Asbestos consists of tiny, durable fibers that can be easily inhaled or ingested, leading to serious, deadly conditions. In fact, exposure to this naturally occurring mineral has been shown to increase the risk of asbestosis, lung cancer, and mesothelioma.
What Is Asbestos?
Asbestos fibers are inhaled or ingested, making their way to the lungs, where they cause severe breathing problems. Many of these fibers can be carried away, but others become trapped. Still others travel further to other parts of the body. Once stuck, the cells to divide abnormally, causing cancer and other asbestos-related conditions. Inhaling longer asbestos fibers may increase the severity of these diseases.
Most cases of lung cancer and asbestos diseases have been diagnosed 15 years after the initial exposure. Mesothelioma is usually diagnosed 20 to 50 years after exposure.
Considered a benign disease, asbestosis causes scarring and damage to the lungs. The condition takes years to develop, and many symptoms cause the disease to be misdiagnosed, given how much they have in common with less serious conditions. These symptoms include shortness of breath, chest tightness, weight loss, persistent cough, wheezing, chest pain, sleeping problems, respiratory infections, swelling of the hands, and clubbed fingers. Patients may also experience a crackling sound when they breathe and suffer high blood pressure in their lungs. Some people develop immune system problems, which interfere with healing and recovery.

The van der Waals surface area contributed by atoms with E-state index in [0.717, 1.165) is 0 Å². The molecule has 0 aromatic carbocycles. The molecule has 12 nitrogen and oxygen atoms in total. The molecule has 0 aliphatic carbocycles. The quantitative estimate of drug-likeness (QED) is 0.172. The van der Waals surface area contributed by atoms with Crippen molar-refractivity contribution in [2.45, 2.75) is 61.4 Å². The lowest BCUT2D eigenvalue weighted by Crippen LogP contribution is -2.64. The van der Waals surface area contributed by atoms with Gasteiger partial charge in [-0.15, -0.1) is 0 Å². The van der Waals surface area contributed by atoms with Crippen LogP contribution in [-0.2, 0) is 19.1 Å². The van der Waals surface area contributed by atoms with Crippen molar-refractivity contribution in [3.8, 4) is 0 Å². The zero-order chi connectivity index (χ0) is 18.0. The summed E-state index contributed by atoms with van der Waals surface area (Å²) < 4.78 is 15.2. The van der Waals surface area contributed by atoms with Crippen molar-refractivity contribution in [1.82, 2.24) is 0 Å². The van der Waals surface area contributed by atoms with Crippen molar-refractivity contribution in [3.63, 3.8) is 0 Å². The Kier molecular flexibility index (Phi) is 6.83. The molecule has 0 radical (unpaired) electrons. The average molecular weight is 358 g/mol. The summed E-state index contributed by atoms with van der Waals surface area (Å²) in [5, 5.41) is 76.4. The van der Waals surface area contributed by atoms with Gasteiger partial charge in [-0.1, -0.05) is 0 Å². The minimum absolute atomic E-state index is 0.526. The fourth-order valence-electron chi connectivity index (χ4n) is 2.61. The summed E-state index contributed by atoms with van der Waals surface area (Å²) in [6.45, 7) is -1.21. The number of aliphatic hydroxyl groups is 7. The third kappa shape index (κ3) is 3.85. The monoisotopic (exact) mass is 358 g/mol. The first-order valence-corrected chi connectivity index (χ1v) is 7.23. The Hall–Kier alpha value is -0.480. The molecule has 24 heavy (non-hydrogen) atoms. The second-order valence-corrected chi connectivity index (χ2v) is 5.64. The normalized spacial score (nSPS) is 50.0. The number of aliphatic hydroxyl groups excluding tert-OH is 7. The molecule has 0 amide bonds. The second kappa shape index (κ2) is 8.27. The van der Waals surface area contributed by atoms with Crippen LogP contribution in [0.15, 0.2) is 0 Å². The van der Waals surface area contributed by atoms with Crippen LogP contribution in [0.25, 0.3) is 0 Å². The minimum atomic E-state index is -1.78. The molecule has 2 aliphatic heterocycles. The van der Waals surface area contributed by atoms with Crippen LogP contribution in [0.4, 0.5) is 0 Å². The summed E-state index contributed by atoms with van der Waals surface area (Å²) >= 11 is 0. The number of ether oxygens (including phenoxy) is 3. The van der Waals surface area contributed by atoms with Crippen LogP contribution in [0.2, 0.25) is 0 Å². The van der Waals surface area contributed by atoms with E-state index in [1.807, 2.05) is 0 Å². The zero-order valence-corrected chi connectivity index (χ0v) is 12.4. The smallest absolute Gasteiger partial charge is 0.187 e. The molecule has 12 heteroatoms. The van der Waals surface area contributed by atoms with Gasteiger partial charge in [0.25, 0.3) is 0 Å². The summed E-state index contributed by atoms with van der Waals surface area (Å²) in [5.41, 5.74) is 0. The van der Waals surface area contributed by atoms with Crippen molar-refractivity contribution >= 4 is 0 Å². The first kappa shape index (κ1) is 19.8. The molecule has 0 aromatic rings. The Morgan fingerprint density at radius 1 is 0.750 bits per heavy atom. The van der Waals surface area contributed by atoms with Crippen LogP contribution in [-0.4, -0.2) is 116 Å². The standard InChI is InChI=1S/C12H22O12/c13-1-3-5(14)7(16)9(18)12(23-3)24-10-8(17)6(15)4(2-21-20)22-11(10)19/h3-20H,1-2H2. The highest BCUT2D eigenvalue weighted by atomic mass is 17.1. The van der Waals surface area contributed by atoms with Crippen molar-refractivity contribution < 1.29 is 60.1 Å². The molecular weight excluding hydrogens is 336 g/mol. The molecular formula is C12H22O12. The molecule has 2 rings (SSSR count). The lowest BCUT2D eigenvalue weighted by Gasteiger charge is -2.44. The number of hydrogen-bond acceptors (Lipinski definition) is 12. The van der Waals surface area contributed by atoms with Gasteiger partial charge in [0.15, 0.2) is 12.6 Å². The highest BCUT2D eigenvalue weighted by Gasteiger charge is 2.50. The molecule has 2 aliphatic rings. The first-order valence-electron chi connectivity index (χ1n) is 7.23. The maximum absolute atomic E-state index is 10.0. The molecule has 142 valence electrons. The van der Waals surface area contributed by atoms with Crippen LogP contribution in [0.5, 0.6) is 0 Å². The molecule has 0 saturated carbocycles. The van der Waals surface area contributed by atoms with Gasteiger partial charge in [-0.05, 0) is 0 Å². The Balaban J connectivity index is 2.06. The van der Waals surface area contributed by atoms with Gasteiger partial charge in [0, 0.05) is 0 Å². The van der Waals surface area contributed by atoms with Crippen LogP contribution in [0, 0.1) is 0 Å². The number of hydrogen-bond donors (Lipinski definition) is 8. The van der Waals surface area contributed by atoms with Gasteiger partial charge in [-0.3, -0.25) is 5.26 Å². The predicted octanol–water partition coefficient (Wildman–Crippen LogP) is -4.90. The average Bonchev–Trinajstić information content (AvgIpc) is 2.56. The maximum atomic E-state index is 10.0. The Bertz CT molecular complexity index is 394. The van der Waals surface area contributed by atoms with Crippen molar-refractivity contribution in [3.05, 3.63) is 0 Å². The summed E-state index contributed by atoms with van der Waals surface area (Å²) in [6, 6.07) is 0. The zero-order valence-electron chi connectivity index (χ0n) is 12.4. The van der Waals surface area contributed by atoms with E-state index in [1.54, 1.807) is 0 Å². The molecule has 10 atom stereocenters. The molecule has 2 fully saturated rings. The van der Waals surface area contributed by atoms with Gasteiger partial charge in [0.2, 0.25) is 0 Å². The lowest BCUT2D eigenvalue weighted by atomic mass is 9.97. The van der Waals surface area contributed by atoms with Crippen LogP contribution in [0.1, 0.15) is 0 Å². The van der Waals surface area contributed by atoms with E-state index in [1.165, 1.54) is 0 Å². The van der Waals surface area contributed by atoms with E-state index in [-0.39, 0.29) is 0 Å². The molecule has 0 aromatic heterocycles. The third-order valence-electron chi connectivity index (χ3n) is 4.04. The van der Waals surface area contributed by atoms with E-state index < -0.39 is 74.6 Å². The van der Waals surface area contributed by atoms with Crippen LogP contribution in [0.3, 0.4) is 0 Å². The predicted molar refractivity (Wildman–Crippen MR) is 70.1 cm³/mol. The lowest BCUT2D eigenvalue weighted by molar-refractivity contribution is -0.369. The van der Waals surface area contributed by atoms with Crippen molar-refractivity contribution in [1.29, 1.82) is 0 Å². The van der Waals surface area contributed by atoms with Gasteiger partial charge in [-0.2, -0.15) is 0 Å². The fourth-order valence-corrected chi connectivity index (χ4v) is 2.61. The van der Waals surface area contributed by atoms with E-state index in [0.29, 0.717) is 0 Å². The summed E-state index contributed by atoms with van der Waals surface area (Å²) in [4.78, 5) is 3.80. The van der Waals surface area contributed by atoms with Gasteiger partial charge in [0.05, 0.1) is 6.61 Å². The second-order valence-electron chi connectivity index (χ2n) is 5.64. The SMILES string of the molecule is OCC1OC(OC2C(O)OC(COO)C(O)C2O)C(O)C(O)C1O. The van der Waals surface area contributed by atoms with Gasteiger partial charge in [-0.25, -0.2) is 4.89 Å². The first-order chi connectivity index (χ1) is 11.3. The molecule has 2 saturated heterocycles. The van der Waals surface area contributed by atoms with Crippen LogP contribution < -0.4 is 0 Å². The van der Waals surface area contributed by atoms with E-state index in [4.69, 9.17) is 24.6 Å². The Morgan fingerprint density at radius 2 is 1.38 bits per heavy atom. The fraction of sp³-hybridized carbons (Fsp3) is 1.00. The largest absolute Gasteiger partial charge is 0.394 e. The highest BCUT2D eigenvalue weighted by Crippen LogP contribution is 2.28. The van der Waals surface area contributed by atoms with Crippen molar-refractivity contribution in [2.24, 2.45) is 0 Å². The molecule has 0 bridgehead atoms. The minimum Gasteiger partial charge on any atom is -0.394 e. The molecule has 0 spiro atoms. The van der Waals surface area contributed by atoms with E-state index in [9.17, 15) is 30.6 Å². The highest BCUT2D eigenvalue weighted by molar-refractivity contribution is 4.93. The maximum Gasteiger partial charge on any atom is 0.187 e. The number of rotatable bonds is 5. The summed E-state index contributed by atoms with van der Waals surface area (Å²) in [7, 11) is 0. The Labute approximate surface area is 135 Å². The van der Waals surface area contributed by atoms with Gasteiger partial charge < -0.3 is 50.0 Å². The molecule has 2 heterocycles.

Asbestosis is diagnosed upon conducting lung function tests. In rare cases, lung function can decrease, leading to heart disease and heart failure. Although there is no curative treatment for this aggressive disease, certain drugs can improve the condition, such as breathing medications and cough suppressants. In some cases, surgery may be an option.
Statistics show that every year, 3,400-8,500 Americans are diagnosed with lung cancer caused by exposure to asbestos. This aggressive disease typically starts in the lining of the bronchi (breathing tubes), but it may also develop in the trachea (windpipe), alveoli (cavities that exchange blood with oxygen), or bronchioles (breathing tubes leading to the lungs). Like mesothelioma, asbestos-related lung cancer does not fully develop for up to five decades after initial exposure.
The main types of lung cancer are small cell lung cancer and non-small cell lung cancer. Individuals diagnosed with these kinds of lung cancer experience hemoptysis (coughing up blood), shortness of breath, persistent chest pain, repeated respiratory infections, fluid buildup in the lungs, difficulty swallowing, hoarseness, wheezing, and chronic coughing. Patients also often experience weight loss, bone pain, and fever.
Asbestos cancer, or malignant mesothelioma, affects approximately 2,500 people each year. This lethal disease attacks the mesothelium, a thin membrane lining the chest, heart, and abdomen.
Pleural, pericardial, and peritoneal mesothelioma are the main forms of asbestos cancer. The most common symptoms include muscle weakness, shortness of breath, unexplained weight loss, fever, night sweats, dry cough, lower back pain, extreme fatigue, and anemia. Depending on the type of cancer, patients may also experience problems with bowel function, fluid buildup in the lungs or abdomen, hoarseness, jaundice, bowel obstruction, and irregular heartbeats.
If you have been exposed to asbestos at work, contact a mesothelioma specialist to receive medical help. Make sure you also complete the form below to get a comprehensive information packet about mesothelioma and other asbestos-related disorders.